Ode To An Old Home
The sixth house on the street overlooked a public park
Its walkway, a carpet of Frangipani
Those in haste would miss it often
Scurrying back, they'd tell how it blends into the background.
The old home didn't notice them either
Unprying, indifferent, nonchalant- its gate was always ajar.
One day a list was made
We told the house our woes and angst
"Why is there a centipede on the third floor?"
"What if we break our knees? The stairway is too dark."
"June rains flood the room, in December there's no sunshine."
"The backyard is a tangled mesh of ugly wires."
"Who stole my shirt from the terrace?"
For all so much, the house said nothing
But brought along some small joys
More centipedes arrived, like friends who always lost their way
The stairway bulb flickered and fused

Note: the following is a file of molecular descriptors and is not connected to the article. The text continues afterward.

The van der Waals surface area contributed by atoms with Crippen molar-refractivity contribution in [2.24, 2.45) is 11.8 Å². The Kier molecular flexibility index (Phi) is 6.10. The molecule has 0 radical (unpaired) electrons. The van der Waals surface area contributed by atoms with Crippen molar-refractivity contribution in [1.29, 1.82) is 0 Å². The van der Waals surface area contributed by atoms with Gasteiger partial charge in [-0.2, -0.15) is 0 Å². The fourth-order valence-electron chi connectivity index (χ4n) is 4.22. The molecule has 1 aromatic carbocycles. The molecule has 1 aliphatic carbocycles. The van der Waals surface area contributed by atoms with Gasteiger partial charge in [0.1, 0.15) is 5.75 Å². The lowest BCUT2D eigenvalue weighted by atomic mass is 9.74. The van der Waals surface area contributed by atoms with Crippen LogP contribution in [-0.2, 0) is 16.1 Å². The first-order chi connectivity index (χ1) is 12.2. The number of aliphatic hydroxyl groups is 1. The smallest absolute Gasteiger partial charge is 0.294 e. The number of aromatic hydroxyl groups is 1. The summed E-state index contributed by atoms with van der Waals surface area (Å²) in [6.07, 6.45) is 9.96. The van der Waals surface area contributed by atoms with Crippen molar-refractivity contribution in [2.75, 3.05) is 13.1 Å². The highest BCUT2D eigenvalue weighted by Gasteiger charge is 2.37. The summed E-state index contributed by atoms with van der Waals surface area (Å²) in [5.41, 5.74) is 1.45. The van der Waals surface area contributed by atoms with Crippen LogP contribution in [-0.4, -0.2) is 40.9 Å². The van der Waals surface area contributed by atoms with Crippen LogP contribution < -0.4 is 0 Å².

Yet no one missed a step.
In June, we watched the rains uncover crimson sunsets
From the chipped terrace that held us when we were sad
And once during a drunken soiree
P asked if the mesh of wires are Diwali lights!
Last December, we packed our bags to leave
Unceremonious, we forgot to thank the house
Or write a soliloquy
But once we reached our new address
We remembered the gate that was always ajar
We longed for those who came and stayed the night.
A tree-hugger by spirit, Samin Sayeda’s short stories, poems and other forms of literary catharsis entwine the natural world with the emotional world. Her life has been mostly nomadic and the idea of ‘home and homelessness’ is another exploration that she makes through her writing. Currently working as an editor with a leading Indian daily, she jumps at any chance to see the world.